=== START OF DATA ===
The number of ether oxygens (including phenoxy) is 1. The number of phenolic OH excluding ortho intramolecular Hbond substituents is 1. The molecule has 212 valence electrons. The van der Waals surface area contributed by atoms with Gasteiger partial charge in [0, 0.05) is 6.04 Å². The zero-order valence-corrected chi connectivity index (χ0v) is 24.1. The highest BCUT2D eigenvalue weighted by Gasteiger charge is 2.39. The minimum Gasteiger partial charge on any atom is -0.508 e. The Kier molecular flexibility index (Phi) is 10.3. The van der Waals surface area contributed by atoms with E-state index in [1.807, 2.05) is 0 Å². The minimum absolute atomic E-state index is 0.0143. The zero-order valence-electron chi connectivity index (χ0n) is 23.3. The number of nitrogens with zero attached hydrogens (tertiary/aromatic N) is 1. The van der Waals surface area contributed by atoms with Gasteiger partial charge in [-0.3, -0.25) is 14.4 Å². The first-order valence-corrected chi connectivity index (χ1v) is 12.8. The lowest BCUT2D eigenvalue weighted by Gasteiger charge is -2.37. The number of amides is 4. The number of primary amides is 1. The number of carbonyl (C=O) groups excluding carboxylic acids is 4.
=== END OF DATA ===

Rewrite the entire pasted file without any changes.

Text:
The number of ether oxygens (including phenoxy) is 1. The number of phenolic OH excluding ortho intramolecular Hbond substituents is 1. The molecule has 212 valence electrons. The van der Waals surface area contributed by atoms with Gasteiger partial charge in [0, 0.05) is 6.04 Å². The zero-order valence-corrected chi connectivity index (χ0v) is 24.1. The highest BCUT2D eigenvalue weighted by Gasteiger charge is 2.39. The minimum Gasteiger partial charge on any atom is -0.508 e. The Kier molecular flexibility index (Phi) is 10.3. The van der Waals surface area contributed by atoms with E-state index in [1.807, 2.05) is 0 Å². The minimum absolute atomic E-state index is 0.0143. The zero-order valence-electron chi connectivity index (χ0n) is 23.3. The number of nitrogens with zero attached hydrogens (tertiary/aromatic N) is 1. The van der Waals surface area contributed by atoms with Gasteiger partial charge in [-0.3, -0.25) is 14.4 Å². The first-order valence-corrected chi connectivity index (χ1v) is 12.8. The lowest BCUT2D eigenvalue weighted by Gasteiger charge is -2.37. The number of amides is 4. The number of primary amides is 1. The number of carbonyl (C=O) groups excluding carboxylic acids is 4.